So it continues. We were having the most wonderful Sunday. Martin made it through his first visit to a new Sunday School class for children ages 6 and 7. We went out for breakfast afterward. Martin ate lots of pancakes and was polite to the waitress who served us. In the afternoon, we took a long hike in a local park. Martin climbed fallen trees, found old bird feathers, and gathered some acorns. It was all so lovely.
Then we went to our Sunday evening dinner group. And I must admit some of my own mistakes here. I was watching Martin’s sister and also trying to eat, so I didn’t always have my eyes on Martin. I noticed a few times that he was flustered about sharing some balls that he and other kids were kicking around the yard. I saw that the play was fairly rough and tumble. Martin took a whack in the face from another child. Then he delivered one in return. I took him aside for a time out, mostly hoping that he could cool down. Things didn’t go as planned.
Martin refused to sit down. He kept jumping up at me and flailing his arms. Hoping to get him away from other people, I took him to a small side room. There, things got worse. He started to kick me. I couldn’t get him to sit in a chair for even a moment. He even spit at me, which was a new low. He was utterly out of control. Since my husband was at a meeting, I had to ask another man at the group to hold Martin for me. I couldn’t manage him myself.
Being held by someone other than a parent made Martin even more mad, or afraid, or something. I left the room, trying to figure out what to do. Within minutes, I decided that we should just go home immediately. I went back to the side room to get Martin and asked if he was ready to walk to the car. He said that he was, but he was still crying. He told me that he didn’t want to be held, that he just wanted to go home. We did go home. I cleaned up his face. We ate some cereal together. And then he laid beside me in bed. Soon he started to hide under the covers, pretending to be in a chrysalis. He emerged as a butterfly, flapping his arms with a big smile on his face. For him, it was as if the events of the hour before hadn’t happened. I, however, can’t seem to forget that my kid spit on me.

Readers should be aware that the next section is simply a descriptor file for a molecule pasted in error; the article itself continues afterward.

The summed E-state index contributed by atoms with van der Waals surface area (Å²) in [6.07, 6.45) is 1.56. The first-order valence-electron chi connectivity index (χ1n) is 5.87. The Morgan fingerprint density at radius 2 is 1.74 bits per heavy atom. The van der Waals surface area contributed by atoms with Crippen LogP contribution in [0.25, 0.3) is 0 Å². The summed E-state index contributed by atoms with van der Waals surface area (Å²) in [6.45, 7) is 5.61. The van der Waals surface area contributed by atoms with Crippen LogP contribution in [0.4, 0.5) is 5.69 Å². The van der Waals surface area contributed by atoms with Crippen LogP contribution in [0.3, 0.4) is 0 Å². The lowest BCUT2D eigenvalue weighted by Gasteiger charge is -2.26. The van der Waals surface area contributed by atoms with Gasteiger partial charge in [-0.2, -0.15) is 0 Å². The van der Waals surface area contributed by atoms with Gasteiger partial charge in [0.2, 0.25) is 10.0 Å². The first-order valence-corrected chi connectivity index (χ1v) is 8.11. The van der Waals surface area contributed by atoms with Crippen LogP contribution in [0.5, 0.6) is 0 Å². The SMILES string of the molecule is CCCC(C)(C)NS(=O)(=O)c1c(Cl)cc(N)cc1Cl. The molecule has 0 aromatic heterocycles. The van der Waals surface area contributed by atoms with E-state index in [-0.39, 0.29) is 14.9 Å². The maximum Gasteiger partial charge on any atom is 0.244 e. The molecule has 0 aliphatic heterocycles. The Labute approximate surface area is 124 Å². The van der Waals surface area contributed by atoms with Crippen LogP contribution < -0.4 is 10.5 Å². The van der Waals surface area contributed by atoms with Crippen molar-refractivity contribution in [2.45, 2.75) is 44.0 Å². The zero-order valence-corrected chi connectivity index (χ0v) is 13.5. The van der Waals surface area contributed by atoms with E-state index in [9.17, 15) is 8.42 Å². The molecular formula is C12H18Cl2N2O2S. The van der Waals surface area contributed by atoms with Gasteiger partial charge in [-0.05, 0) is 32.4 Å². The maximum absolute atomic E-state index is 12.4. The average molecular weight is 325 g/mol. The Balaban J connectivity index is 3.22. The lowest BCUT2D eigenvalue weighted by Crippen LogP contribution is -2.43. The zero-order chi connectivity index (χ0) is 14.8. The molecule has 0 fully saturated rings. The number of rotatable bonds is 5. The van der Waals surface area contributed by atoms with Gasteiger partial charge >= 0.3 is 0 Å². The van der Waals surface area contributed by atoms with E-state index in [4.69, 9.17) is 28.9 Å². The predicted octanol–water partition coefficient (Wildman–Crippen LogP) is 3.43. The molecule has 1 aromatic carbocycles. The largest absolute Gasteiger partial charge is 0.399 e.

I used to think that we were working toward something called “better.” But I’m beginning to think that such a notion is only a set-up for a letdown. Every success Martin has leads to more integration with the “normal” world. And most of his new encounters with “normal” have not gone well. I know we have to keep challenging Martin to try new things, otherwise he’ll never progress. But this process sometimes makes me think that we’re destined for intermittent and never-ending experiences of disaster. Every new encounter is a potential trauma for him, and therefore, for us.
Some days I feel strong enough for it. Yesterday and today, I don’t.
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